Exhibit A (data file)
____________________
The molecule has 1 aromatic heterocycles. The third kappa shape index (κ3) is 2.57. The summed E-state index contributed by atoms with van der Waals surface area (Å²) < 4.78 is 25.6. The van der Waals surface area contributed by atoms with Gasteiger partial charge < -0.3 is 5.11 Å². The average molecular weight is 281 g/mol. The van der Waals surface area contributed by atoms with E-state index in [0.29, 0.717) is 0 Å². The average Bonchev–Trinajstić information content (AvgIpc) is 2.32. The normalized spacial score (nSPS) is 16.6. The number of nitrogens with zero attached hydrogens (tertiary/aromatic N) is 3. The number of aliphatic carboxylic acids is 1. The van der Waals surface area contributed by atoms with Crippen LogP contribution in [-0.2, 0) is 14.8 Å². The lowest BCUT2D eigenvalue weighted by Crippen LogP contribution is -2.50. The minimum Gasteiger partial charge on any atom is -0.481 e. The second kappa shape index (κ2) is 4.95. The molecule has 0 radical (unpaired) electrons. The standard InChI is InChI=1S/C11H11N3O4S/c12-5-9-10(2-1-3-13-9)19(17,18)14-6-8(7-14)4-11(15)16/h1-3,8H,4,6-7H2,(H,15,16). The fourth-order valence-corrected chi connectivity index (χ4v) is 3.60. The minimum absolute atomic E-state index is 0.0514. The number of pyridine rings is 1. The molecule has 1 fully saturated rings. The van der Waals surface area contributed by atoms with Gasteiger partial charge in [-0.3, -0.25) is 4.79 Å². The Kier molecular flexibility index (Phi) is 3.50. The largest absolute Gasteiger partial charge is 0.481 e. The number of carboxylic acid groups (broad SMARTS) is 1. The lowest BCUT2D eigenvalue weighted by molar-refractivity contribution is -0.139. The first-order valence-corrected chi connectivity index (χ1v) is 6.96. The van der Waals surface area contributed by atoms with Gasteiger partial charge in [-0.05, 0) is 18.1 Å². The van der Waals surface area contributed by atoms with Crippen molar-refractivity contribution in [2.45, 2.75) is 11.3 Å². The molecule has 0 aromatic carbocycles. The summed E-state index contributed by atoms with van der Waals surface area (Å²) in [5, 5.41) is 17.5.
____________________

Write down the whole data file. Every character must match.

The molecule has 1 aromatic heterocycles. The third kappa shape index (κ3) is 2.57. The summed E-state index contributed by atoms with van der Waals surface area (Å²) < 4.78 is 25.6. The van der Waals surface area contributed by atoms with Gasteiger partial charge < -0.3 is 5.11 Å². The average molecular weight is 281 g/mol. The van der Waals surface area contributed by atoms with E-state index in [0.29, 0.717) is 0 Å². The average Bonchev–Trinajstić information content (AvgIpc) is 2.32. The normalized spacial score (nSPS) is 16.6. The number of nitrogens with zero attached hydrogens (tertiary/aromatic N) is 3. The number of aliphatic carboxylic acids is 1. The van der Waals surface area contributed by atoms with Crippen LogP contribution in [-0.2, 0) is 14.8 Å². The lowest BCUT2D eigenvalue weighted by Crippen LogP contribution is -2.50. The minimum Gasteiger partial charge on any atom is -0.481 e. The second kappa shape index (κ2) is 4.95. The molecule has 0 radical (unpaired) electrons. The standard InChI is InChI=1S/C11H11N3O4S/c12-5-9-10(2-1-3-13-9)19(17,18)14-6-8(7-14)4-11(15)16/h1-3,8H,4,6-7H2,(H,15,16). The fourth-order valence-corrected chi connectivity index (χ4v) is 3.60. The minimum absolute atomic E-state index is 0.0514. The number of pyridine rings is 1. The molecule has 1 fully saturated rings. The van der Waals surface area contributed by atoms with Gasteiger partial charge in [-0.3, -0.25) is 4.79 Å². The Kier molecular flexibility index (Phi) is 3.50. The largest absolute Gasteiger partial charge is 0.481 e. The number of carboxylic acid groups (broad SMARTS) is 1. The lowest BCUT2D eigenvalue weighted by molar-refractivity contribution is -0.139. The first-order valence-corrected chi connectivity index (χ1v) is 6.96. The van der Waals surface area contributed by atoms with Gasteiger partial charge in [-0.05, 0) is 18.1 Å². The van der Waals surface area contributed by atoms with Crippen molar-refractivity contribution in [2.45, 2.75) is 11.3 Å². The molecule has 0 aromatic carbocycles. The summed E-state index contributed by atoms with van der Waals surface area (Å²) in [5, 5.41) is 17.5.